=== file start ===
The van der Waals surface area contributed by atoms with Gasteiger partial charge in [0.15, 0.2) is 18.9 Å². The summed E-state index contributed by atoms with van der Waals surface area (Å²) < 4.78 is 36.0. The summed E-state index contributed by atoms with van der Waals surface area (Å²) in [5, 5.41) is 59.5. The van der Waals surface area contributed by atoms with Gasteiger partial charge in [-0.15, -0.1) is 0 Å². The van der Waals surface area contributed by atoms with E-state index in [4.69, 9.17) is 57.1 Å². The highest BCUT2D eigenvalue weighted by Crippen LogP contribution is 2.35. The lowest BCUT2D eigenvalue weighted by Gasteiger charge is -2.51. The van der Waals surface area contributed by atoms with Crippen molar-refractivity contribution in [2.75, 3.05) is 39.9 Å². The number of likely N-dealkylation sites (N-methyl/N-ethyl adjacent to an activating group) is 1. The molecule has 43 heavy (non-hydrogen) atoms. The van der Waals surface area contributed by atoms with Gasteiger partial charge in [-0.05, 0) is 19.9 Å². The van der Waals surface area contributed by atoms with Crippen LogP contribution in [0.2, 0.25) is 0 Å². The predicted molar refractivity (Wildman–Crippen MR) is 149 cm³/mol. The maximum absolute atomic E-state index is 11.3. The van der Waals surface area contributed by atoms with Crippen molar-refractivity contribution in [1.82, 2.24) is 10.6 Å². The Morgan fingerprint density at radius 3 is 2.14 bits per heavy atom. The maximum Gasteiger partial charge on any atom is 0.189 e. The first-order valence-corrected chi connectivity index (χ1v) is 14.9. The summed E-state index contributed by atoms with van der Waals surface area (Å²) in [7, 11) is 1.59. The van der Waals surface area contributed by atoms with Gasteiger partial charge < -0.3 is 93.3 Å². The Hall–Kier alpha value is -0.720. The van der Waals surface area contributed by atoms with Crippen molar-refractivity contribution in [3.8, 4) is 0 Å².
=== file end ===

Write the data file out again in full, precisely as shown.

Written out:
The van der Waals surface area contributed by atoms with Gasteiger partial charge in [0.15, 0.2) is 18.9 Å². The summed E-state index contributed by atoms with van der Waals surface area (Å²) < 4.78 is 36.0. The summed E-state index contributed by atoms with van der Waals surface area (Å²) in [5, 5.41) is 59.5. The van der Waals surface area contributed by atoms with Gasteiger partial charge in [-0.15, -0.1) is 0 Å². The van der Waals surface area contributed by atoms with E-state index in [4.69, 9.17) is 57.1 Å². The highest BCUT2D eigenvalue weighted by Crippen LogP contribution is 2.35. The lowest BCUT2D eigenvalue weighted by Gasteiger charge is -2.51. The van der Waals surface area contributed by atoms with Crippen molar-refractivity contribution in [2.75, 3.05) is 39.9 Å². The number of likely N-dealkylation sites (N-methyl/N-ethyl adjacent to an activating group) is 1. The molecule has 43 heavy (non-hydrogen) atoms. The van der Waals surface area contributed by atoms with Gasteiger partial charge in [-0.05, 0) is 19.9 Å². The van der Waals surface area contributed by atoms with Crippen LogP contribution in [0.2, 0.25) is 0 Å². The predicted molar refractivity (Wildman–Crippen MR) is 149 cm³/mol. The maximum absolute atomic E-state index is 11.3. The van der Waals surface area contributed by atoms with Crippen molar-refractivity contribution in [1.82, 2.24) is 10.6 Å². The Morgan fingerprint density at radius 3 is 2.14 bits per heavy atom. The maximum Gasteiger partial charge on any atom is 0.189 e. The first-order valence-corrected chi connectivity index (χ1v) is 14.9. The summed E-state index contributed by atoms with van der Waals surface area (Å²) in [7, 11) is 1.59. The van der Waals surface area contributed by atoms with Gasteiger partial charge < -0.3 is 93.3 Å². The Hall–Kier alpha value is -0.720. The van der Waals surface area contributed by atoms with Crippen molar-refractivity contribution in [3.8, 4) is 0 Å².